In practice, outside of being a neat detail for the lore nerds, that sleight of hand doesn’t really matter. But it does serve as quite a fitting, if on-the-nose, metaphor for a game set in Galar, a new region inspired by the long-waned superpower of Great Britain, with all its puffed-up-cheeks and empty bluster. It’s also, more troublingly, quite a fitting metaphor for Pokémon Sword and Shield themselves. This is a new generation of Pokémon games that promises much, with brilliant new Pokémon, a raft of intricate system-tinkering for long-term fans and a series-first stab at an “open-world” area. But all that’s new seems to have come at a cost – and the cost is almost everything else in the game.
Pokémon Sword and Shield’s beginnings are much like any other in the series. You start at home, in the especially bijou hamlet of Postwick. You say goodbye to your mum and meet your friendly rival, heading past rolling fields of Wooloo and crumbly country lane cottages. You collect your starter, cutely and intricately animated in their little line-up, as you make your choice. And then you press on through the local village of Wedgehurst, with its chortling berry grocers and singular boutique, to meet the elderly professor at her old house, nestled beside a lake. In other words – a brush with heavy foreshadowing aside – it’s all strictly familiar stuff. Traditional Pokémon in traditional England – or at least a parochial, Surrey retiree’s idea of it.
Soon after that early comfort, though, tradition goes out the window – at least for a little while. Barely two hours into Sword and Shield you’ll be introduced to the Wild Area, Pokémon’s first ever attempt at an open world, and it is hugely promising. A proper chunk of open world, with different biomes attracting different kinds of Pokémon, and different weather and day-night cycles affecting spawns too. You’ve barely learned to throw your first Poké Ball when you’re thrust into the big green expanse. It’s a thrill.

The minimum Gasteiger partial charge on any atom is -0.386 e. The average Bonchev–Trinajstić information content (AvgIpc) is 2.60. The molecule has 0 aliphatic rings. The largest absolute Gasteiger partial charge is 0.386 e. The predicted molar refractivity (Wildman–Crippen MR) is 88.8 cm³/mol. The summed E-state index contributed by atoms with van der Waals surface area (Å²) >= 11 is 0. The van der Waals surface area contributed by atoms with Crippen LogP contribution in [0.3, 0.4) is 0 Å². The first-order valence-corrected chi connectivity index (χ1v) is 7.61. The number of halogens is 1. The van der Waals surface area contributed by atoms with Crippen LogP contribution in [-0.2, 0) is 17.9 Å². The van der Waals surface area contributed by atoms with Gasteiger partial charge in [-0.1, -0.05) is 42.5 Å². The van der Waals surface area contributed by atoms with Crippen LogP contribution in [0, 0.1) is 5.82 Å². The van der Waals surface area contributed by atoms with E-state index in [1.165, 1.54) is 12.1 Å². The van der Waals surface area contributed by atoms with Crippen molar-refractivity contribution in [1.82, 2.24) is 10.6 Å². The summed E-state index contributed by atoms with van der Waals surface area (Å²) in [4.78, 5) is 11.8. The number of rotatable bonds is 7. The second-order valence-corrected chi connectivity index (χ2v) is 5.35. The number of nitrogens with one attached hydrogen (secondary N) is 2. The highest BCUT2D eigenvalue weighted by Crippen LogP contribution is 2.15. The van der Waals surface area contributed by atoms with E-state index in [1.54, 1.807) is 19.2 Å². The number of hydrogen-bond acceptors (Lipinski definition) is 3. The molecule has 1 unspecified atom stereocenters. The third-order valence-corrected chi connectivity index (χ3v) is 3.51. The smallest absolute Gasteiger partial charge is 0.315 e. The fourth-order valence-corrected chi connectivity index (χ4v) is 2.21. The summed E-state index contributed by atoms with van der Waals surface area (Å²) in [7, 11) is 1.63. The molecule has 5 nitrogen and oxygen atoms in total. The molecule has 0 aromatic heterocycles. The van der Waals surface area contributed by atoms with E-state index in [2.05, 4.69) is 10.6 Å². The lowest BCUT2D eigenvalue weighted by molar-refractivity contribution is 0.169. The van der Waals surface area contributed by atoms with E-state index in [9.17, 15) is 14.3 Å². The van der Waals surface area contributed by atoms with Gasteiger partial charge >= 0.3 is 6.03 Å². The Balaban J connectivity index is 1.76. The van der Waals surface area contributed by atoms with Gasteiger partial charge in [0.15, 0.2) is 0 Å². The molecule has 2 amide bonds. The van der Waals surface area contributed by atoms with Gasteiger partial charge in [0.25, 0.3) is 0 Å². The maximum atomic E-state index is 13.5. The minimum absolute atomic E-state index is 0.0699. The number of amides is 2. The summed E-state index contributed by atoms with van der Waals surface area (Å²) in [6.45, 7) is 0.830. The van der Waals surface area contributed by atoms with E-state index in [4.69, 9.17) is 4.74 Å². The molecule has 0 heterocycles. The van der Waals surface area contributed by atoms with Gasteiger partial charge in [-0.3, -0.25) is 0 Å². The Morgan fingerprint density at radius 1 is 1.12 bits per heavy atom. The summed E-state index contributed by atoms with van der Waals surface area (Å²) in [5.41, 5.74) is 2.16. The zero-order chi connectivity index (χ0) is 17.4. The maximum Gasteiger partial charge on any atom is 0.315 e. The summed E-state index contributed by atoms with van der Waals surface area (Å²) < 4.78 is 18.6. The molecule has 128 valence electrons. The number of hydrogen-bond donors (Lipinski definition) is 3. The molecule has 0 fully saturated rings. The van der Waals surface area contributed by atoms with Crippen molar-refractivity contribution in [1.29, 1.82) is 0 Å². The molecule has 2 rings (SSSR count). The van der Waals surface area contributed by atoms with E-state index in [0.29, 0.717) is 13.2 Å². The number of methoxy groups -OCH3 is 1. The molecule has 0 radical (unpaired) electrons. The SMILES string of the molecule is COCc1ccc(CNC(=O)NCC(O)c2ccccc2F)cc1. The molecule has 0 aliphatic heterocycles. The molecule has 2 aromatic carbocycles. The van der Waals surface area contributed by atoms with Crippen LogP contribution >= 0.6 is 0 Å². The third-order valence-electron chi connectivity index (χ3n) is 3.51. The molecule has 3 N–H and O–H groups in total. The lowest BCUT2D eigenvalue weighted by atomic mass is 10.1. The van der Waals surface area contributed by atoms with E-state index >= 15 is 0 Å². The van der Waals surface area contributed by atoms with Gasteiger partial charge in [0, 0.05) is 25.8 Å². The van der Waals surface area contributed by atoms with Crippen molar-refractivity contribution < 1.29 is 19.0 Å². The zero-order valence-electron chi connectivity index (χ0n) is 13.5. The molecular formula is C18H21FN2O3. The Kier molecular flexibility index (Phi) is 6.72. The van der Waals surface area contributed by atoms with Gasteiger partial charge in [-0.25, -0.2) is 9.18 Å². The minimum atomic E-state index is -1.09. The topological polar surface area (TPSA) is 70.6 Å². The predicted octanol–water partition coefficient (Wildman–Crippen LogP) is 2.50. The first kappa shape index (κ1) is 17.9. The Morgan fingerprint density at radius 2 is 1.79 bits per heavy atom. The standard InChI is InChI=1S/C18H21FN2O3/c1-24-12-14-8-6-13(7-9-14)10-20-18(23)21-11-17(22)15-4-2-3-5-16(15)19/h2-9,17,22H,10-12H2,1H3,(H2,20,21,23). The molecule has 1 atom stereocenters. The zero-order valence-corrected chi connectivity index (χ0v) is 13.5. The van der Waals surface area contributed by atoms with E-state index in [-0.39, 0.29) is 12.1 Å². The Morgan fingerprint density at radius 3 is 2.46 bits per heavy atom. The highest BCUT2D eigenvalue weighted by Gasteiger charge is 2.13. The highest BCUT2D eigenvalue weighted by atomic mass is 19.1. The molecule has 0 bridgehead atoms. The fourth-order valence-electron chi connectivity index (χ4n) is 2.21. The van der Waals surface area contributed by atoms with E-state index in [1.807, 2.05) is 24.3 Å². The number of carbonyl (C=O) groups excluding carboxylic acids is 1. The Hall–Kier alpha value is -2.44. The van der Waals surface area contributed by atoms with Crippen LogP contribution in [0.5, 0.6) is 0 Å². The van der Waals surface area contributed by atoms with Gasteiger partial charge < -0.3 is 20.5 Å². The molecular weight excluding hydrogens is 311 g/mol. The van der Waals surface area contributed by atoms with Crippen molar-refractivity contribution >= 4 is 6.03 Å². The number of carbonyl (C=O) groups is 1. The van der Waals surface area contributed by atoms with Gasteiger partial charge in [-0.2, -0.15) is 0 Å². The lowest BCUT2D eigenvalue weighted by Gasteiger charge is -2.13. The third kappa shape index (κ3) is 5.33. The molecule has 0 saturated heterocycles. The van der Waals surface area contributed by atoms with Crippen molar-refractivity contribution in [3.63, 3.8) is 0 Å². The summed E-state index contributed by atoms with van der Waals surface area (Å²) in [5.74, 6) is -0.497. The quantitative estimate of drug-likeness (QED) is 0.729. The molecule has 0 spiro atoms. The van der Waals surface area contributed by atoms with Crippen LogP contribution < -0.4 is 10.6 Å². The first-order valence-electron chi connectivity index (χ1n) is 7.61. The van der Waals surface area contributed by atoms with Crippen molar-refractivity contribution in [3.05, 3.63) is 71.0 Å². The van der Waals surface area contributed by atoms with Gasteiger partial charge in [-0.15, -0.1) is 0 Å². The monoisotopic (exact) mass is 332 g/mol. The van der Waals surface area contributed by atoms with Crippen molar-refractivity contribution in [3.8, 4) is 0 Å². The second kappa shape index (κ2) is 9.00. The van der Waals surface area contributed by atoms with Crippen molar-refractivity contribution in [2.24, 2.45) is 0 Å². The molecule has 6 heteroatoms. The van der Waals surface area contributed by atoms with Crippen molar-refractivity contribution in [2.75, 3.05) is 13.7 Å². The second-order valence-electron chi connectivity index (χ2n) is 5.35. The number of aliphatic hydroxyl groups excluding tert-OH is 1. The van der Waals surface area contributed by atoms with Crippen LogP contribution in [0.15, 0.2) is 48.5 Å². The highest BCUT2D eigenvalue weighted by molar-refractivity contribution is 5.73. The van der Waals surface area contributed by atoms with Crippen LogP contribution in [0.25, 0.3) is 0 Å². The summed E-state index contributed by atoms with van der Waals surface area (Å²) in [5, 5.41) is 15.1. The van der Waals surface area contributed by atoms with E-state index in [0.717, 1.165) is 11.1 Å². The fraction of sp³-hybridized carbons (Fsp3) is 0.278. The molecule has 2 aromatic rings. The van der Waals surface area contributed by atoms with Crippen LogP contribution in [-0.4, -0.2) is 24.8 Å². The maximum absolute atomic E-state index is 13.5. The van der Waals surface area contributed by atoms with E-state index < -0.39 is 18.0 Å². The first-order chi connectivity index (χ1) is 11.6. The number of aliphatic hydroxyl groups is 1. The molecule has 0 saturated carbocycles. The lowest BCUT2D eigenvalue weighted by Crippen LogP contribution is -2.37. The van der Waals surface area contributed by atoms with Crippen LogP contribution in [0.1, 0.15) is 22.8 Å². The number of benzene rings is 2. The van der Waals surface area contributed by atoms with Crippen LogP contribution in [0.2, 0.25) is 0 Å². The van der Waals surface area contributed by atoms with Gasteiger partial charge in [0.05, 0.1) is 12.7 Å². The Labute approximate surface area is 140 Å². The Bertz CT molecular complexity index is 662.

Inside the Wild Area itself is where you’ll likely first discover Sword and Shield’s range of tweaks. Wild Pokémon can now be overleveled, while gym badges now dictate the maximum-levelled Pokémon you can catch, as well as the standard cap on the maximum level a Pokémon can be whilst still obeying your commands. You’ll run into that limitation annoyingly often on general routes in the game – when you poke your head into the start of a route after your current town, for instance, if you’re curious like me – but in the Wild Area it’s a nice way of gating progression while keeping things largely open. In those early green fields you can grind your way through tricky battles – I took down a beefy Onix when some of my team were barely level 10, for instance – and earned some great XP; you can catch some unusual Pokémon unique to specific biomes or weather conditions, if you’re patient enough; or you can grind out some more with Dynamax raids. Whether you’d want to though, I’m not sure.
Dynamax raids themselves, a headline feature, pop up perpetually at “dens” all over the Wild Area, and are disappointingly simple. You tackle them 4v1 – with online friends or NPCs – but the battles themselves, after the initial awe, are underwhelming and really of little to no consequence. Lay the beat down on whatever giant baby’s thrown out – a Bonsly or a Whooper, say – and in a couple of hits it’s over.
Slightly more interesting are the rewards, which include several entirely new items like Exp. Candy, that gives your Pokémon a chunk of Exp. and, most interestingly, TRs: a type of old-school TM that breaks after a single use, but can be collected multiple times. I’d expect Dynamax raids in the Wild Area to be the place where you’ll do the most grinding, if you’re competitively inclined, so it’s a shame that while that’s a break from the norm I still found their simplicity – both visual and systemic – quickly turns them into a chore.